President Trump drew an odd historical parallel this week as he defended his decision to pull American support from allied Kurdish fighters in northern Syria, leaving them vulnerable to a Turkish offensive that began on Wednesday.
“They’re fighting for their land,” Mr. Trump said of the Kurds on Wednesday. “And as somebody wrote in a very, very powerful article today, they didn’t help us in the Second World War. They didn’t help us with Normandy, as an example.”
His words came as Turkey began an air and ground offensive against Kurdish fighters in northern Syria. So far, more than a dozen Kurdish fighters have been reported killed.
Where did that comment come from?
After the White House announced on Sunday that American troops would not defend Kurdish fighters in northern Syria from a Turkish military operation, Mr. Trump faced strident criticism — including from his Republican allies in Congress and United States military leaders. The Syrian Democratic Forces, a Kurdish-led militia in northeastern Syria, have been a crucial ally to the United States in the fight against the Islamic State, or ISIS.
Mr. Trump was discussing the issue in front of reporters on Wednesday when he invoked World War II history. The White House did not immediately respond to questions about why Normandy came up, or which article the president was referring to.
But one possibility made the rounds on social media by Wednesday evening: a Tuesday opinion piece by Kurt Schlichter, a conservative writer and commentator.
“The Kurds helped destroy ISIS, true,” Mr. Schlichter wrote.
“It’s also true that the Kurds would have fought ISIS anyway, since the psycho caliphate was right next door,” he added. “Let’s be honest — the Kurds didn’t show up for us at Normandy or Inchon or Khe Sanh or Kandahar. The Syrian Kurds allied with us in their homeland because we shared a common interest in wiping out the head-lopping freak show that was ISIS.”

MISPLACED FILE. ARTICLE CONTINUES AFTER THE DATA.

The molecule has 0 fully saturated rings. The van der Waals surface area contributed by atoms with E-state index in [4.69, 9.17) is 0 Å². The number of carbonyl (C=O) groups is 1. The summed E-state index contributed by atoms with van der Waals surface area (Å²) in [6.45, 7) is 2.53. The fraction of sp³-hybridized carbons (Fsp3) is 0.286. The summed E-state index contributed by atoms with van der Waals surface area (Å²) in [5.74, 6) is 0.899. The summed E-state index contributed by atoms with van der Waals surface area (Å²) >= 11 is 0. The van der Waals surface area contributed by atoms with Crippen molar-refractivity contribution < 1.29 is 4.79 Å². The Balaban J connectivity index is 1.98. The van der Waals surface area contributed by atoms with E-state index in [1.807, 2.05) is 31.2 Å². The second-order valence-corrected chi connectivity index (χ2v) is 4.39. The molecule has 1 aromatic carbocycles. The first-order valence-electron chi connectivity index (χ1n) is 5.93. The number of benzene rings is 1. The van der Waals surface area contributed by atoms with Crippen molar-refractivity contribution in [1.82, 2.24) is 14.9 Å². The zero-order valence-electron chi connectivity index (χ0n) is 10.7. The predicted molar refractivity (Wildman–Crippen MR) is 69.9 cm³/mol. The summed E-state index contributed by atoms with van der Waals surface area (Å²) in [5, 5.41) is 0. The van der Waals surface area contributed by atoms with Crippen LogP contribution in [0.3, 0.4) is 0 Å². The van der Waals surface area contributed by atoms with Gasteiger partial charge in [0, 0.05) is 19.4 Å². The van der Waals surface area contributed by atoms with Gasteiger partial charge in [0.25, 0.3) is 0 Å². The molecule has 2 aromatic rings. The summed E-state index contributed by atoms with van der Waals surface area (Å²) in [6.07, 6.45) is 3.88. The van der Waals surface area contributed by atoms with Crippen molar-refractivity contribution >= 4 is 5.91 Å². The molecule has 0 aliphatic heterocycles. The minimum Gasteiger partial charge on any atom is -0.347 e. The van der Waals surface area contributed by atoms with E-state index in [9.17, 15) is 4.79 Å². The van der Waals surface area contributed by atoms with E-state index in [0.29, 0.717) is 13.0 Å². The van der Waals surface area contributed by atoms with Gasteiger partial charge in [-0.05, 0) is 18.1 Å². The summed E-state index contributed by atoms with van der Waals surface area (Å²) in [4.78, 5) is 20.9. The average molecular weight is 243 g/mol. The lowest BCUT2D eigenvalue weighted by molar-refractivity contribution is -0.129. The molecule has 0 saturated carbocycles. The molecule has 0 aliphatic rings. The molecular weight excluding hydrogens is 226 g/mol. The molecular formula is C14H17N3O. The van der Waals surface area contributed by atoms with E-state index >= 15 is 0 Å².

Did Kurdish people fight in World War II?
It is unclear whether any Kurds were at the Normandy landings, but there is evidence that Kurdish people fought on the side of the Allied forces during World War II.
Some background: The Kurds, despite being the fourth-largest ethnic group in the Middle East, are a stateless and often marginalized people whose homeland stretches across Turkey, Syria, Iran, Iraq and Armenia. After World War I, the Allies’ negotiations with representatives of the defeated Ottoman Empire initially involved provisions for an autonomous Kurdistan. But that was abandoned by the ratification of the Treaty of Lausanne in 1923. Multiple attempts at greater autonomy or nationhood since then have been suppressed or quashed.
Some of the Kurds who had been pushed out of the Ottoman Empire and Turkey landed in the Soviet Union, said Mutlu Civiroglu, a Kurdish affairs analyst in Washington. So when World War II began, many fought with the Soviets on the side of the Allies. But they were difficult to track because they did not fight under a Kurdish flag.
“They didn’t have a country,” Mr. Civiroglu said. “They didn’t have a navy. They didn’t have anything on their own. But individually, many people came forward.”
Evidence of this has survived in folk songs and books that pay tribute to Kurds who fought in World War II, Mr. Civiroglu said. He also noted that Samand Aliyevich Siabandov — a member of the Yazidis, a Kurdish-speaking religious minority — was a well-known Soviet fighter who was lauded in the English-language Russian newspaper Moscow News in 1946.
What did people make of Mr. Trump’s remark?
Supporters of the president seemed to avoid wading into his statement about Kurds in Normandy, but many have applauded his efforts to draw down the American presence in Syria as a step toward stopping endless wars. Others argued that abandoning allies in the region would only allow for more violence and embolden rivals.
Critics of Mr. Trump’s comments on Wednesday argued that World War II combatant status was a bizarre subject to invoke, especially since the Kurds were — and are — stateless and not a monolith. And in any case, the United States today is friendly with Germany, Japan and Italy, the main Axis powers during World War II.